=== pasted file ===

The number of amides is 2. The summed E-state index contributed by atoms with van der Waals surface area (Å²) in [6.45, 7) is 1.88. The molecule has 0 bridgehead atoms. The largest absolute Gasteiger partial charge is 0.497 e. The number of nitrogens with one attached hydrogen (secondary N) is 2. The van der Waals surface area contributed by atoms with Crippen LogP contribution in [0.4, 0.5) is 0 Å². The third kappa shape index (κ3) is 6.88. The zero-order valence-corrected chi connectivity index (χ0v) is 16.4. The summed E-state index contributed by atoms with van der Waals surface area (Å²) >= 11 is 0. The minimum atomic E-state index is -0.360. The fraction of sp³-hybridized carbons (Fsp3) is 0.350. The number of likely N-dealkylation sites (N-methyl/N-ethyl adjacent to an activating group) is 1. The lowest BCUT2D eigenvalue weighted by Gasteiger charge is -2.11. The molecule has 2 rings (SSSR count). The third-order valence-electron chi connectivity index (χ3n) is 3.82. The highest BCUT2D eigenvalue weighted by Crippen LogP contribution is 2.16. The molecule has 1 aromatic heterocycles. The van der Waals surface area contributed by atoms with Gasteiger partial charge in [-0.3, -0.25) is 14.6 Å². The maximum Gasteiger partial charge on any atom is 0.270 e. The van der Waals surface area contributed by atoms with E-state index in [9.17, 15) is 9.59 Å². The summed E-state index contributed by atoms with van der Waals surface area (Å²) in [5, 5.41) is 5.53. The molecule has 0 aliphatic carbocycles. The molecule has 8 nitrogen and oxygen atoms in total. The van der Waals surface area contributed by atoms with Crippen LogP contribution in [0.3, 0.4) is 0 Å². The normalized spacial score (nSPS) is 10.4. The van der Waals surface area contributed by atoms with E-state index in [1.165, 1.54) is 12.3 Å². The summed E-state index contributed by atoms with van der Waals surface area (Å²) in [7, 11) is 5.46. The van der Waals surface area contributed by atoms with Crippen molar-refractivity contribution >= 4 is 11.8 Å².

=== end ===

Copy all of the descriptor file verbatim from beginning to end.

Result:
The number of amides is 2. The summed E-state index contributed by atoms with van der Waals surface area (Å²) in [6.45, 7) is 1.88. The molecule has 0 bridgehead atoms. The largest absolute Gasteiger partial charge is 0.497 e. The number of nitrogens with one attached hydrogen (secondary N) is 2. The van der Waals surface area contributed by atoms with Crippen LogP contribution in [0.4, 0.5) is 0 Å². The third kappa shape index (κ3) is 6.88. The zero-order valence-corrected chi connectivity index (χ0v) is 16.4. The summed E-state index contributed by atoms with van der Waals surface area (Å²) >= 11 is 0. The minimum atomic E-state index is -0.360. The fraction of sp³-hybridized carbons (Fsp3) is 0.350. The number of likely N-dealkylation sites (N-methyl/N-ethyl adjacent to an activating group) is 1. The lowest BCUT2D eigenvalue weighted by Gasteiger charge is -2.11. The molecule has 2 rings (SSSR count). The third-order valence-electron chi connectivity index (χ3n) is 3.82. The highest BCUT2D eigenvalue weighted by Crippen LogP contribution is 2.16. The molecule has 1 aromatic heterocycles. The van der Waals surface area contributed by atoms with Gasteiger partial charge in [-0.3, -0.25) is 14.6 Å². The maximum Gasteiger partial charge on any atom is 0.270 e. The van der Waals surface area contributed by atoms with E-state index in [9.17, 15) is 9.59 Å². The summed E-state index contributed by atoms with van der Waals surface area (Å²) in [5, 5.41) is 5.53. The molecule has 0 aliphatic carbocycles. The molecule has 8 nitrogen and oxygen atoms in total. The van der Waals surface area contributed by atoms with Crippen LogP contribution in [0.3, 0.4) is 0 Å². The normalized spacial score (nSPS) is 10.4. The van der Waals surface area contributed by atoms with E-state index in [1.165, 1.54) is 12.3 Å². The summed E-state index contributed by atoms with van der Waals surface area (Å²) in [7, 11) is 5.46. The van der Waals surface area contributed by atoms with Crippen molar-refractivity contribution >= 4 is 11.8 Å².